Moving stuff. Cheap and pretty organized: Robben & Wientjes. 4 brunch so far in Berlin open 7 days (7am-19pm workdays, a bit diffrent on weekend). European drive licence, German Ammeldung, and 150€ deposit are required.
Discover Berlin: Based on my exploration of Berlin I have created a map to share my favorite places: Atlas of Berlin. I also find quite interesting BertaBerlino project, I hope to collaborate with her in the future..
Work: if you are looking for a startup job or you are in IT, you’ll manage if you speak fluent English, but as for me, I spoke with many founder Architects and found that:
– too many Italians, Spaniards and other Europeans are already hired everywhere and nobody wants foreigner without B2-C2 level of German, in daily basis workflow one of them, with an ironic smile, resume: ‘we are architects and not checking mail German spelling’!
BUT, if you are active in making connections before arriving or as soon as you get here you might find some unexpected opportunities. If you are good at rendering and visual design there are a few interesting companies always looking for new talents: they typically offer good wages and working hours and English language could be enough to start.
– in my case I started with some new projects and collaborations. I start to be a blogger, tutoring at some workshops, meeting new people to expand my network and possibilities. WIR. All Latitudes Architecture; if you wanna take a look.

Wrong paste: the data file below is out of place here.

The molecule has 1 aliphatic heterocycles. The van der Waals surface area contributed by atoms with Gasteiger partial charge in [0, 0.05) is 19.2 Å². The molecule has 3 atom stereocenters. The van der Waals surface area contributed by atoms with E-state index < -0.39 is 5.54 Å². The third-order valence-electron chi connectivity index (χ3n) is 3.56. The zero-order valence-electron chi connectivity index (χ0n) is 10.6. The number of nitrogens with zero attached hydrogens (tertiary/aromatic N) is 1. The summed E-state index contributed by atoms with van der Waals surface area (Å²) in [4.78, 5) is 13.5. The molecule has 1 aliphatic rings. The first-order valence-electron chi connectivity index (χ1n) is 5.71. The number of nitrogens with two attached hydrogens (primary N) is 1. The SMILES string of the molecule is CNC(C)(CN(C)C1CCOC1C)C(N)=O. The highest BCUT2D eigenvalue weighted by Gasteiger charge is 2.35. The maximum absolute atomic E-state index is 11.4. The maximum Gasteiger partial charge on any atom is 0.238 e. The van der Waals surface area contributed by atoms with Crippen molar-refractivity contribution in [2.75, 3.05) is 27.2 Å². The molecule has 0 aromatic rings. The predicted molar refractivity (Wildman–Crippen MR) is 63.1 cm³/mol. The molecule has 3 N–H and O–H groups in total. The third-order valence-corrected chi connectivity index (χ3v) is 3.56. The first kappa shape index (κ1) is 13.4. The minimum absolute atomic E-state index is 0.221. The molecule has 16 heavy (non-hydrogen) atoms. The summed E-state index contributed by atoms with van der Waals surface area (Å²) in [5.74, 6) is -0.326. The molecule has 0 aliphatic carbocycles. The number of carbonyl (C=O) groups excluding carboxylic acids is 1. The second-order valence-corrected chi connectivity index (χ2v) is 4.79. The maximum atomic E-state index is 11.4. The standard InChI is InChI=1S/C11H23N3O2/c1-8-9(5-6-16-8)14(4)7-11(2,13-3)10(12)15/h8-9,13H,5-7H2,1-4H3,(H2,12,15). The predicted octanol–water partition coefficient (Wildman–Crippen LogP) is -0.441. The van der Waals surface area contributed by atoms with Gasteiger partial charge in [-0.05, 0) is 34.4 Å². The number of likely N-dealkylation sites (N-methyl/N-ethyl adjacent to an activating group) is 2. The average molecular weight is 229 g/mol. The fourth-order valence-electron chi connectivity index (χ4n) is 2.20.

– Erasmus+, Erasmus Entrepreneurs, or Youth Guarantee (under 30 years hold scholarship) are good ways to get grants that help you with everyday expenses and give support not be stuck in stressful, underpaid and “with no contract” jobs* (cash payment basically) – be aware to Italian restaurants.
*Be aware when taking short term / unofficial jobs, that you may get surprised with poor conditions, late payment etc. In Germany it is best to ALWAYS HAVE A CONTRACT
AND FINALLY:to help you navigate the architectural world in Berlin, I have created a map of notable design offices (includes architectural, interior and engineering design offices).
Have fun and don’t lose your aims! And here a list of daily looking for someone job:
Feel free to CONTACT ME or make a comment on the post. It will be wonderful to share your Berlin Experience!
Michele Sordi is a Helsinki based graduate architect and student in Product and Spatial Design master program at Aalto University. When he graduated at Politecnico di Milano in 2012, he moved to Helsinki, Finland, where he has been working for an interior design firm during a year. From 2014 he works as freelance architect and interior designer, on different projects and design scales, from architecture competition to branding and conceptual design. He has an optimistic approach to design and faith in multidisciplinary collaboration; he believes that architecture is a practice to develop our own environment and a language to reach a meaning.
Conor Shaw is an Irish Construction Engineer living in Berlin. He is the founder of ‘Shaw Architectural Solutions’ specializing in Building Information Modelling, construction planning and management. Conor’s passion is in renovation and historic conservation and is always keen to learn about new technology applied to old buildings and green initiatives.